(DENNIS B MALLARI)
Investment banks are using derivative products not currently governed by the region’s regulators to allow foreign investors access to the UAE’s restricted markets, people involved in the transactions said. A spokesperson for the regulator, Securities and Commodities Authority, said a “new law is in the pipeline” to govern such contracts.
Stocks in the UAE are subject to foreign ownership restrictions ranging from 49 per cent for Arabtec to 100 per cent for etisalat. Many stocks are close to these limits, but the international appetite for the region’s equities has not been satiated after last year’s bull run.
Investor demand has pushed investment banks to devise “synthetic” ways to overcome this barrier.
The most common financial transaction used to get around the restriction, Emirates Business discovered, is through total return swaps – a derivative that allows the receiver (foreign investor) of the total return to gain exposure and benefit from an underlying asset (stocks restricted to UAE or GCC nationals) without actually owning it. This type of derivative – while not illegal – is not subject to oversight by SCA for now.
“Markets are very efficient – investors and market participants will find ways around regulations, and what you are seeing now is increasing demand for local paper. Because of the limitations and restrictions, banks are coming up with innovative structures to get around it,” a banker who uses these swaps said on condition of anonymity. The structure of these contracts is surprisingly simple – one source called them “plain vanilla derivatives”.
An investment bank that is willing to provide its clients access to closed or restricted positions can either find a local investor who holds shares in a certain company, or it can establish a Special Purpose Vehicle, or SPV, that is domiciled locally and can buy securities that are closed to foreign investors.
“The investment bank does a total return swap with the SPV, and then the sells that in turn to me or anybody else in the market.” The second contract essentially circumvents the ownership restrictions.
This synthetic financial arrangement gives the investor exposure to the upside without gaining physical ownership of the underlying company. “You are seeing this done in the UAE, in Saudi Arabia, in other places,” one asset manager said.
The local counterpart benefits from such arrangements because the investor does not buy the stock at the market rate – a spread is split between the investment bank and the local entity holding the securities. “The risk is on the investment bank.”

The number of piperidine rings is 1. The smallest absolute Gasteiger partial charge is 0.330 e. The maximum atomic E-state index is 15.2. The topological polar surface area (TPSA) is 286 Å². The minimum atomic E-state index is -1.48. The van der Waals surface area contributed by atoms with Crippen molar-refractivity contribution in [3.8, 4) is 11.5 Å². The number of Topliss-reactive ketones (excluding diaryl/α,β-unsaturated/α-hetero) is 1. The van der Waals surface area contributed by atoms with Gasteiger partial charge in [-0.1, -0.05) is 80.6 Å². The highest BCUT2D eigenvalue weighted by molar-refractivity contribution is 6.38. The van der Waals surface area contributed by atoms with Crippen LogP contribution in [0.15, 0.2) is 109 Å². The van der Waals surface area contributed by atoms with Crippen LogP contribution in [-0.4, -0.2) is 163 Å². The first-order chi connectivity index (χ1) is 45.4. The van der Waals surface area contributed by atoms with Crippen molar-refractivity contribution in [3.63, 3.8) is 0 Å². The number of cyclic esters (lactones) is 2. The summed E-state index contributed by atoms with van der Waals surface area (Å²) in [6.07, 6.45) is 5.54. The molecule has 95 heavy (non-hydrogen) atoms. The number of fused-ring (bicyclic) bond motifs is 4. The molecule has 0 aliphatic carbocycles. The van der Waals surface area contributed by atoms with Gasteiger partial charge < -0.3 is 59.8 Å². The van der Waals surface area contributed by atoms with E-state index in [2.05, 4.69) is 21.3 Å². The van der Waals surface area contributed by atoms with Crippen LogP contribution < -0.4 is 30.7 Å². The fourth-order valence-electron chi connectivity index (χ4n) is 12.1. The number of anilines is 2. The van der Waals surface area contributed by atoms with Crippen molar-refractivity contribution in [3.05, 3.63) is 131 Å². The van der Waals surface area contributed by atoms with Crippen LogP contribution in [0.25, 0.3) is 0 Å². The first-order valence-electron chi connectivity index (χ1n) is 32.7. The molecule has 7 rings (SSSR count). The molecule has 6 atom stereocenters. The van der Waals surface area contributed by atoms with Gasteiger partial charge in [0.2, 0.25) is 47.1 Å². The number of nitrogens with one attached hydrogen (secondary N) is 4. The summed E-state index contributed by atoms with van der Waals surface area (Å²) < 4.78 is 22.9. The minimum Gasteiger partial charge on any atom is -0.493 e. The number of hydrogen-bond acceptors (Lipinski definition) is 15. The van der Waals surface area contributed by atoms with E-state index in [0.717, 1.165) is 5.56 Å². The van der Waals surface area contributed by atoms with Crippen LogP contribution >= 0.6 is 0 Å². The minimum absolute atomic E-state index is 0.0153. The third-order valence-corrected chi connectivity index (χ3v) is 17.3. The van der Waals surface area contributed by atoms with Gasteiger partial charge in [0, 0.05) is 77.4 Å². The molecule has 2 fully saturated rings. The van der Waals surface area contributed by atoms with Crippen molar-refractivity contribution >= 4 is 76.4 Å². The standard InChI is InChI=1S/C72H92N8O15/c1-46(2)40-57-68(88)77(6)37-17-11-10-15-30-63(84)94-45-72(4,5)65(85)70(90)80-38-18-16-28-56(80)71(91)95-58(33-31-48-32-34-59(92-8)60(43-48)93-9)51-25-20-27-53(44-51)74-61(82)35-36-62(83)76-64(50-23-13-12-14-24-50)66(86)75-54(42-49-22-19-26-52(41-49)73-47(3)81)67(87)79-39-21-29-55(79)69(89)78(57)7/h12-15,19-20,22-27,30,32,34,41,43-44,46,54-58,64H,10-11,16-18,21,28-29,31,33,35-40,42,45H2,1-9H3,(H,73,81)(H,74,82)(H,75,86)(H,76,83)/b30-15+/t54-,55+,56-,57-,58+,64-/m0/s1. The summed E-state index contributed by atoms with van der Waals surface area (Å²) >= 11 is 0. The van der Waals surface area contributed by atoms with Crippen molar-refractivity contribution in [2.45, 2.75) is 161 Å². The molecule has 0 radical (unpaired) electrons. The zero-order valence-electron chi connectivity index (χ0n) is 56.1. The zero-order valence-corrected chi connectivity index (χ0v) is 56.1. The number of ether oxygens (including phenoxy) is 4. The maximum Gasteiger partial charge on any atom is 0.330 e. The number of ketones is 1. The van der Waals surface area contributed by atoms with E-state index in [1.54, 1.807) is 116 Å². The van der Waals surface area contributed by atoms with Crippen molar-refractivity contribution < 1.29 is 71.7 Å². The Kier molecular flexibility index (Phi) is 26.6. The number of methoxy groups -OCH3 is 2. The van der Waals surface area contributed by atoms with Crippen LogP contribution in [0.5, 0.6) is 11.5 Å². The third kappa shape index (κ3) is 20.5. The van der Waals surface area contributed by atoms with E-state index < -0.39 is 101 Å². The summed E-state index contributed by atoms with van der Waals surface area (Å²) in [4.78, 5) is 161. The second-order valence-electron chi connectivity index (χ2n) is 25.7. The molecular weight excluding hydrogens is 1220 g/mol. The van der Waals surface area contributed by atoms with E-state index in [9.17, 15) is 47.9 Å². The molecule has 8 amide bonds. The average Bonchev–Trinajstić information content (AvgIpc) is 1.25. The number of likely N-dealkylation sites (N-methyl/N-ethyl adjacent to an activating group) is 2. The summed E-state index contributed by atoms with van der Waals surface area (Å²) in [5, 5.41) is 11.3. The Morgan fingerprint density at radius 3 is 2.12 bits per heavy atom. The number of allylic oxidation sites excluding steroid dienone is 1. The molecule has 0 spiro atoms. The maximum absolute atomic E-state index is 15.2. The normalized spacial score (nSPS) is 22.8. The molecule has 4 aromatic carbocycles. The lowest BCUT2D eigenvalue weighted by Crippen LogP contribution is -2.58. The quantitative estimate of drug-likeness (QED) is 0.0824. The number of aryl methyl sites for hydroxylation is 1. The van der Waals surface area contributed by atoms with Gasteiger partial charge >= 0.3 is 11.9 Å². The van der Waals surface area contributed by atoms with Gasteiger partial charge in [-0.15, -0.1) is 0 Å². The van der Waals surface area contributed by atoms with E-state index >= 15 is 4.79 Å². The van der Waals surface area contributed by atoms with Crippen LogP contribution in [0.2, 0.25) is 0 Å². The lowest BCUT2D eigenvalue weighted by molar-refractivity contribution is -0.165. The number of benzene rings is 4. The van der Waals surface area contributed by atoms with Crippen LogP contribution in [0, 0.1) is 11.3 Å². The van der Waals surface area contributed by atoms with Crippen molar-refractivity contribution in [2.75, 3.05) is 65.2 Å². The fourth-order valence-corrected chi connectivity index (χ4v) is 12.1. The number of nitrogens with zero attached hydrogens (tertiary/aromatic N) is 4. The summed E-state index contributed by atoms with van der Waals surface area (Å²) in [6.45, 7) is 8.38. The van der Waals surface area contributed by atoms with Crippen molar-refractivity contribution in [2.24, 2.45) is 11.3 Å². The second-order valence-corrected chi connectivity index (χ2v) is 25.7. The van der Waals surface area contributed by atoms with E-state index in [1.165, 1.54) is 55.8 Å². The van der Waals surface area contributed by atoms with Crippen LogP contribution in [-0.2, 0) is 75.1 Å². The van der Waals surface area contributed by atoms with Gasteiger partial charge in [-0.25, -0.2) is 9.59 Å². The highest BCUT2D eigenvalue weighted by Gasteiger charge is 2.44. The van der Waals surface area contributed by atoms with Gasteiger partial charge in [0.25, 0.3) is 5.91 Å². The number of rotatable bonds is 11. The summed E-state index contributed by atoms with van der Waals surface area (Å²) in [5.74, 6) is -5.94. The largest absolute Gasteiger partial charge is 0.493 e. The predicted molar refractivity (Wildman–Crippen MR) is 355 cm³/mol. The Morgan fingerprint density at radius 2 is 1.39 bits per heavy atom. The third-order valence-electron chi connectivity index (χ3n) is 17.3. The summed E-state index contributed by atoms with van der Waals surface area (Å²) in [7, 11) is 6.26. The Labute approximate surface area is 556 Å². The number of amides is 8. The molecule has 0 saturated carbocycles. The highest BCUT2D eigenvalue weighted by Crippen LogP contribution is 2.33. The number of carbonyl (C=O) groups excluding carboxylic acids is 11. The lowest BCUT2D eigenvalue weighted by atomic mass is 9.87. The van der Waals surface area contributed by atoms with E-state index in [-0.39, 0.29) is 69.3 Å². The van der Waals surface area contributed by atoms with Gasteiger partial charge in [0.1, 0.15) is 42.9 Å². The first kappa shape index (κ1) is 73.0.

“As the end user,” a foreign investor said, “I am facing the credit risk of Merrill Lynch, or Goldman Sachs, so if someone runs away with the shares, Merrill [or Goldman] will have the problem. The local entity cannot sell without the explicit approval of the counterparty, so I am only facing the credit risk of the investment bank.”
Merril Lynch and Goldman Sachs did not respond to questions. One local investment bank said that it enters such contracts on a “one-off basis”.
“We do look at these things because we think we can manage risk well and are willing to take proprietary risk, when it makes sense,” the banker said.
The rationale for using the swap is clear. The diversification benefit of being in the GCC is very high because the correlation with the developed world and emerging markets as measured by the MSCI Emerging Markets index is very low. The region’s strong economies, attractive valuations, and the diversification benefits coupled with a probable recession in the US, has led to increased interest from foreign investors, and more innovative structures to attract their capital.
Those involved are aware of the precariousness of this activity, and made similar calls for further deregulation of equity markets in terms of foreign ownership, and more regulation as far as transparency and disclosure are concerned.
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